Varnum is a psychology professor at Arizona State University and a member of the school’s Interplanetary Initiative, a space-exploration research project. Microscopic organisms don’t make for good alien villains, but our chances of discovering extraterrestrial microbial life seem better than encountering advanced alien civilizations, Varnum says. In recent years, more and more scientists have begun to suspect that microbes may exist on moons in our solar system, in the subsurface oceans of Europa and Enceladus and the methane lakes of Titan.
“There’s a bit of a giggle factor to this,” Varnum says of his work.“But I’m actually getting a sense that there’s less of a giggle factor than maybe a decade or two ago.”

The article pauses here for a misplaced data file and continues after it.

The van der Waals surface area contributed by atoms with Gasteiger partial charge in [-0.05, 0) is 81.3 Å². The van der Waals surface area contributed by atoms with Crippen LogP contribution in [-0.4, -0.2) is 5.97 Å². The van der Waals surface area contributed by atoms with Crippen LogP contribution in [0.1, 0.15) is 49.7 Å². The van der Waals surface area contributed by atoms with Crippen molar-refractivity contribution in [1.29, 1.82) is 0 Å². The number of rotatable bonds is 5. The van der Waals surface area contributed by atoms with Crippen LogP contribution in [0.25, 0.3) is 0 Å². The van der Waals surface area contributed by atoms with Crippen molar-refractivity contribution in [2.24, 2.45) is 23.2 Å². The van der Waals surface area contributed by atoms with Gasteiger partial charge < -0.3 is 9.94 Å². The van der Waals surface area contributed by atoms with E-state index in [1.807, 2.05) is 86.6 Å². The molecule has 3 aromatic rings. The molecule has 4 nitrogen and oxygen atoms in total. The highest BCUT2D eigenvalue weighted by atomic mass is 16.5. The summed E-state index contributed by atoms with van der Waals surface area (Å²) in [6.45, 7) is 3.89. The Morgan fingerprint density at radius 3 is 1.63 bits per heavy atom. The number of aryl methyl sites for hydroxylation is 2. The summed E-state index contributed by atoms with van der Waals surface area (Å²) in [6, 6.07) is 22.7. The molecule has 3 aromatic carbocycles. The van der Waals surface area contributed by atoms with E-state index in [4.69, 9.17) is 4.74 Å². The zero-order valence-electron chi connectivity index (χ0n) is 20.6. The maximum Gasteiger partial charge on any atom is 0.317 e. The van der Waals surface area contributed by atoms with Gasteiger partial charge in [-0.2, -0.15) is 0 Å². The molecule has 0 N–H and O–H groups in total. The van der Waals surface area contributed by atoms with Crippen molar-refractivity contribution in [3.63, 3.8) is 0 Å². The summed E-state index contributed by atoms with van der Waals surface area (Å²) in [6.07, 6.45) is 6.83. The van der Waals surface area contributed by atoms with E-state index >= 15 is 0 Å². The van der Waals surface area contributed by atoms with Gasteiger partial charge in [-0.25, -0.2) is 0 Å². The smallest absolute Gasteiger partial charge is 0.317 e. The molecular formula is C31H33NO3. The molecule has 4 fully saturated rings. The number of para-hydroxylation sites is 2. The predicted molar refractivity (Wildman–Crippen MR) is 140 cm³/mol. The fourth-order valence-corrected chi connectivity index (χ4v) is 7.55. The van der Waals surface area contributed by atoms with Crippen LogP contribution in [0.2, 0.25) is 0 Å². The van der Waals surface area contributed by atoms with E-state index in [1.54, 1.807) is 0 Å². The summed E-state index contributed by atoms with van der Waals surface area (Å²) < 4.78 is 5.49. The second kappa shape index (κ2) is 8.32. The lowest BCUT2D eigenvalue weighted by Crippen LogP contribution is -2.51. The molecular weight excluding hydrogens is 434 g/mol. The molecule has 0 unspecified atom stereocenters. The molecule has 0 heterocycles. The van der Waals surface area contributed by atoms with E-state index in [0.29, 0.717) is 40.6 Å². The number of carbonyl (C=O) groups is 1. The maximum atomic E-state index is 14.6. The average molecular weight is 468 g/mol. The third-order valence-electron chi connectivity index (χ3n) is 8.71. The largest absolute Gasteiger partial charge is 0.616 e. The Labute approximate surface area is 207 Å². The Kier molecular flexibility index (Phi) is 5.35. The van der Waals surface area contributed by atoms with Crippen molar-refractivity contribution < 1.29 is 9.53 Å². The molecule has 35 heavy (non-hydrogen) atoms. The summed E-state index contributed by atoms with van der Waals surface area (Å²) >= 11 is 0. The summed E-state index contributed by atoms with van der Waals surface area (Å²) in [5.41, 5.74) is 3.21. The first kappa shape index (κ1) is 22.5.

Varnum and his colleagues at ASU recently conducted several experiments to try to gauge how people would react to news of microbial life elsewhere in the universe. The results, they concluded, suggest people might actually take it pretty well.
In multiple studies, Varnum and his team ran different kinds of text through software that detects and analyzes positive and negative affect in language. One batch included media reports about space-related news: the discovery of mysterious cosmic objects called pulsars in 1967, the detection of the unexplained “Wow!” radio signal in 1977, a Martian meteorite reported to have fossilized microbes in 1996, and the strange flickering of a distant star, first revealed in 2015, that sparked speculation about alien megastructures.